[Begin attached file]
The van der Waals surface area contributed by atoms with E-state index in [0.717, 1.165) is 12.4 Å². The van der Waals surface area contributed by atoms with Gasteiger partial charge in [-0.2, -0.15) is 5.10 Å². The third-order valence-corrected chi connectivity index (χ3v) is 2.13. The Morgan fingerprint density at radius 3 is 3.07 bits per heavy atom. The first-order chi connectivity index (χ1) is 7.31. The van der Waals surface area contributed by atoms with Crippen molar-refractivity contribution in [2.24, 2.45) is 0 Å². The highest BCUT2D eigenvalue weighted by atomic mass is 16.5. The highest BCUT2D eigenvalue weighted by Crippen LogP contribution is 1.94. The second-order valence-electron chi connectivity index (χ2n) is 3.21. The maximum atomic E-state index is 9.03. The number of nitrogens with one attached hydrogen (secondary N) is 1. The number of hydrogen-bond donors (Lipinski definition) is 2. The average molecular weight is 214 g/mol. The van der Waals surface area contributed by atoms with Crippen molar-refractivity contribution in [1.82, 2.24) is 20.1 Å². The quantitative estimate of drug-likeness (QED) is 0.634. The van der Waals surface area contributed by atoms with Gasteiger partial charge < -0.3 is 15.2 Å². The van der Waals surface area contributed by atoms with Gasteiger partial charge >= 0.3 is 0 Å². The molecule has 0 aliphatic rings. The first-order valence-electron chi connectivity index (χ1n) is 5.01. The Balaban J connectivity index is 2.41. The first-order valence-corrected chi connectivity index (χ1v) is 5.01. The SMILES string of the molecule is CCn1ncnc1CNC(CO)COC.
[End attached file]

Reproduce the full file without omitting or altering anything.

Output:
The van der Waals surface area contributed by atoms with E-state index in [0.717, 1.165) is 12.4 Å². The van der Waals surface area contributed by atoms with Gasteiger partial charge in [-0.2, -0.15) is 5.10 Å². The third-order valence-corrected chi connectivity index (χ3v) is 2.13. The Morgan fingerprint density at radius 3 is 3.07 bits per heavy atom. The first-order chi connectivity index (χ1) is 7.31. The van der Waals surface area contributed by atoms with Crippen molar-refractivity contribution in [2.24, 2.45) is 0 Å². The highest BCUT2D eigenvalue weighted by atomic mass is 16.5. The highest BCUT2D eigenvalue weighted by Crippen LogP contribution is 1.94. The second-order valence-electron chi connectivity index (χ2n) is 3.21. The maximum atomic E-state index is 9.03. The number of nitrogens with one attached hydrogen (secondary N) is 1. The number of hydrogen-bond donors (Lipinski definition) is 2. The average molecular weight is 214 g/mol. The van der Waals surface area contributed by atoms with Crippen molar-refractivity contribution in [1.82, 2.24) is 20.1 Å². The quantitative estimate of drug-likeness (QED) is 0.634. The van der Waals surface area contributed by atoms with Gasteiger partial charge < -0.3 is 15.2 Å². The van der Waals surface area contributed by atoms with Gasteiger partial charge >= 0.3 is 0 Å². The molecule has 0 aliphatic rings. The first-order valence-electron chi connectivity index (χ1n) is 5.01. The Balaban J connectivity index is 2.41. The first-order valence-corrected chi connectivity index (χ1v) is 5.01. The SMILES string of the molecule is CCn1ncnc1CNC(CO)COC.